Development of cotton nonwoven composite fabric for toxic chemical decontamination and characterization of its adsorption capabilities

Utkarsh Sata, Eugene Wilusz, Steve Mlynarek, Gopal Coimbatore, Ronald Kendall, Seshadri S. Ramkumar

Research output: Contribution to journalArticlepeer-review

3 Scopus citations

Abstract

Because of the current threat of toxic chemicals and chemical warfare agents, personal protection is important for soldiers and first responders, as well as the civilian population. This paper describes the development of a cotton non-particulate nonwoven composite fabric and the evaluation of its adsorption capability for protection against toxic chemical ingress which can be harmful or lethal. In addition, this paper focuses on the evaluation of toxic chemical adsorption capabilities of various chemical protective substrates that have the potential to be used in military applications. The development of a threelayered cotton based decontamination wipe and its adsorption of 0.1% w/v pinacolyl methylphosphonate in butanol, is presented. Adsorption is quantified using a modified gravimetric procedure developed using a thermogravimetric analyzer. The results demonstrate the adsorption performance of a new cotton-based, non-particulate flexible composite that has a high potential to be used as a portable decontamination wipe. This research is unique in the area of individual protection and addresses the requirements of the U.S. Department of Defense (DoD) for seeking and evaluating highly efficient, non-particulate, and skin-friendly materials that provide necessary chemical protection while minimizing any discomfort or irritation.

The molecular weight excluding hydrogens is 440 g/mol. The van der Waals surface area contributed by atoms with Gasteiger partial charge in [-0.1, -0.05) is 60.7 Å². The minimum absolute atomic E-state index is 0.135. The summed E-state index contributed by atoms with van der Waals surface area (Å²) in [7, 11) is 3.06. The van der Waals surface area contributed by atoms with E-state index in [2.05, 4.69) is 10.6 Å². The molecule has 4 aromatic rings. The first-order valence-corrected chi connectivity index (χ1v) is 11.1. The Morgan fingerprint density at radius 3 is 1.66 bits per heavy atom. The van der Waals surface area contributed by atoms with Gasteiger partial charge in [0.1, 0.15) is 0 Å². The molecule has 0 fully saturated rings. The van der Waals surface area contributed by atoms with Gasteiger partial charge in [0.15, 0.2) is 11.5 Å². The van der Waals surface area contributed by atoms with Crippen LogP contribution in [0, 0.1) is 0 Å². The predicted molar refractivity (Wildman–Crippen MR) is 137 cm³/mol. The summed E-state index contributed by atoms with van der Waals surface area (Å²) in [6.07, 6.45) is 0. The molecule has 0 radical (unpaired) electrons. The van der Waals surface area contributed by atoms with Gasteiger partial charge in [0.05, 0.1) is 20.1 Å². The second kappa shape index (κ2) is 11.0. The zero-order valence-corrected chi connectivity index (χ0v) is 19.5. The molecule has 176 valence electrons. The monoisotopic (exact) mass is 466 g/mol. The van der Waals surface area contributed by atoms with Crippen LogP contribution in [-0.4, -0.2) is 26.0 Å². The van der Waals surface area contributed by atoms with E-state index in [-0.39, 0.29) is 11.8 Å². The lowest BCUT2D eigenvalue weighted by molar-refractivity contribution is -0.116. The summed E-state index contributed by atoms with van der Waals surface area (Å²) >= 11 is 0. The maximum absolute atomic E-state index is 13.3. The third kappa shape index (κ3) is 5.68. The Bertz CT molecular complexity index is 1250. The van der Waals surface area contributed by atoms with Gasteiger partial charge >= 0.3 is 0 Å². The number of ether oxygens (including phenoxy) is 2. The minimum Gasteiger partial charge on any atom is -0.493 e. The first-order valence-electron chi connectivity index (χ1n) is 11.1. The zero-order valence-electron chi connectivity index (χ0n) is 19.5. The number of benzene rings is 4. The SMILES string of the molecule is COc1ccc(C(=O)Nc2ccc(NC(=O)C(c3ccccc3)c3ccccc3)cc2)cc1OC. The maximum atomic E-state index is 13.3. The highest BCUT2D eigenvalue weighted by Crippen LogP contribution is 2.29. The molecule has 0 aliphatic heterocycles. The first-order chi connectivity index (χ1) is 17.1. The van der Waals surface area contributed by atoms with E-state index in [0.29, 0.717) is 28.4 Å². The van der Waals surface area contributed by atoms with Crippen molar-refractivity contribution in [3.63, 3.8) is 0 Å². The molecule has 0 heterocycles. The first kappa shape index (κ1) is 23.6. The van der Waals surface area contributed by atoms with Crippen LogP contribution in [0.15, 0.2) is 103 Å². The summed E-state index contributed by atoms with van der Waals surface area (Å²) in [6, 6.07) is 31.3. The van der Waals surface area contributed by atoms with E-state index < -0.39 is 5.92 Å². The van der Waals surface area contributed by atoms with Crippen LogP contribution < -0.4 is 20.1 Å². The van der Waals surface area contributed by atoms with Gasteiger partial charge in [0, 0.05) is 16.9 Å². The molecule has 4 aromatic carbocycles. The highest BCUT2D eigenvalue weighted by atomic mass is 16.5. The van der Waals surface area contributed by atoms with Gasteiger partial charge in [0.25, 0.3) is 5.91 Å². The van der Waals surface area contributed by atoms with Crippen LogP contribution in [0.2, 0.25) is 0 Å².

Original languageEnglish
Pages (from-to)94-106
Number of pages13
JournalJournal of Engineered Fibers and Fabrics
Volume8
Issue number1
DOIs
StatePublished - Mar 2013

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